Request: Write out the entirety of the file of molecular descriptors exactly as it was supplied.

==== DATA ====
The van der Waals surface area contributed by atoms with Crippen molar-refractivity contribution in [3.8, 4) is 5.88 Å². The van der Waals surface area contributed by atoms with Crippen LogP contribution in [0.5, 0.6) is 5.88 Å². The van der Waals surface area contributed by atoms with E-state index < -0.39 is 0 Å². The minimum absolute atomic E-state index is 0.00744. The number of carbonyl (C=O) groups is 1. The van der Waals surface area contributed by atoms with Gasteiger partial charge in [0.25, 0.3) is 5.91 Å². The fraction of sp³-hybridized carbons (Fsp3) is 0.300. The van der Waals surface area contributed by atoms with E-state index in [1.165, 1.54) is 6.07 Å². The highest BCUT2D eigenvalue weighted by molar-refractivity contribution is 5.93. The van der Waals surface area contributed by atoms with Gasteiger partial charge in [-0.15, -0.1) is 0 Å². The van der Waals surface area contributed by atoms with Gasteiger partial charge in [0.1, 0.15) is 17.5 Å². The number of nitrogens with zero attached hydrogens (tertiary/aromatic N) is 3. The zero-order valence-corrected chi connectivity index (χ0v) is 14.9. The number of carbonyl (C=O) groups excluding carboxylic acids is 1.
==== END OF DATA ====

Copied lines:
The van der Waals surface area contributed by atoms with Crippen molar-refractivity contribution in [3.8, 4) is 5.88 Å². The van der Waals surface area contributed by atoms with Crippen LogP contribution in [0.5, 0.6) is 5.88 Å². The van der Waals surface area contributed by atoms with E-state index < -0.39 is 0 Å². The minimum absolute atomic E-state index is 0.00744. The number of carbonyl (C=O) groups is 1. The van der Waals surface area contributed by atoms with Gasteiger partial charge in [0.25, 0.3) is 5.91 Å². The fraction of sp³-hybridized carbons (Fsp3) is 0.300. The van der Waals surface area contributed by atoms with E-state index in [1.165, 1.54) is 6.07 Å². The highest BCUT2D eigenvalue weighted by molar-refractivity contribution is 5.93. The van der Waals surface area contributed by atoms with Gasteiger partial charge in [-0.15, -0.1) is 0 Å². The van der Waals surface area contributed by atoms with Gasteiger partial charge in [0.1, 0.15) is 17.5 Å². The number of nitrogens with zero attached hydrogens (tertiary/aromatic N) is 3. The zero-order valence-corrected chi connectivity index (χ0v) is 14.9. The number of carbonyl (C=O) groups excluding carboxylic acids is 1.